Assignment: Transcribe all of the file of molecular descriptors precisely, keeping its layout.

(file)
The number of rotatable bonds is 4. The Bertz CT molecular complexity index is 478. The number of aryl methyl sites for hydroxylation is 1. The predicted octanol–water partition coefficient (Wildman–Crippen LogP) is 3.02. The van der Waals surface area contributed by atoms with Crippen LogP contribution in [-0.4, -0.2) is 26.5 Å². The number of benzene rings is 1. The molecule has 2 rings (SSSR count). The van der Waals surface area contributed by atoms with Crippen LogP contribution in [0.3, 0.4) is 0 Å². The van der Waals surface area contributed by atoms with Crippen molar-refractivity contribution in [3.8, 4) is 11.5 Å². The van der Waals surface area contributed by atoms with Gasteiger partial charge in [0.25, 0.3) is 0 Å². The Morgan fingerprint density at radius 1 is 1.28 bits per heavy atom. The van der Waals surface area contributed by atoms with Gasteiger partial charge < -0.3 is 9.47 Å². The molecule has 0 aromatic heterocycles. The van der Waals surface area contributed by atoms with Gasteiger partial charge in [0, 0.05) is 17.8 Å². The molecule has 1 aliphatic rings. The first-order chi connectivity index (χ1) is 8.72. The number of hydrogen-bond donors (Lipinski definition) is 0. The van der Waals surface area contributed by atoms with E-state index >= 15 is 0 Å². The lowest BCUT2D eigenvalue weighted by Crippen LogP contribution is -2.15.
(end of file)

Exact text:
The number of rotatable bonds is 4. The Bertz CT molecular complexity index is 478. The number of aryl methyl sites for hydroxylation is 1. The predicted octanol–water partition coefficient (Wildman–Crippen LogP) is 3.02. The van der Waals surface area contributed by atoms with Crippen LogP contribution in [-0.4, -0.2) is 26.5 Å². The number of benzene rings is 1. The molecule has 2 rings (SSSR count). The van der Waals surface area contributed by atoms with Crippen LogP contribution in [0.3, 0.4) is 0 Å². The van der Waals surface area contributed by atoms with Crippen molar-refractivity contribution in [3.8, 4) is 11.5 Å². The van der Waals surface area contributed by atoms with Gasteiger partial charge in [0.25, 0.3) is 0 Å². The Morgan fingerprint density at radius 1 is 1.28 bits per heavy atom. The van der Waals surface area contributed by atoms with Gasteiger partial charge < -0.3 is 9.47 Å². The molecule has 0 aromatic heterocycles. The van der Waals surface area contributed by atoms with Gasteiger partial charge in [0, 0.05) is 17.8 Å². The molecule has 1 aliphatic rings. The first-order chi connectivity index (χ1) is 8.72. The number of hydrogen-bond donors (Lipinski definition) is 0. The van der Waals surface area contributed by atoms with E-state index >= 15 is 0 Å². The lowest BCUT2D eigenvalue weighted by Crippen LogP contribution is -2.15.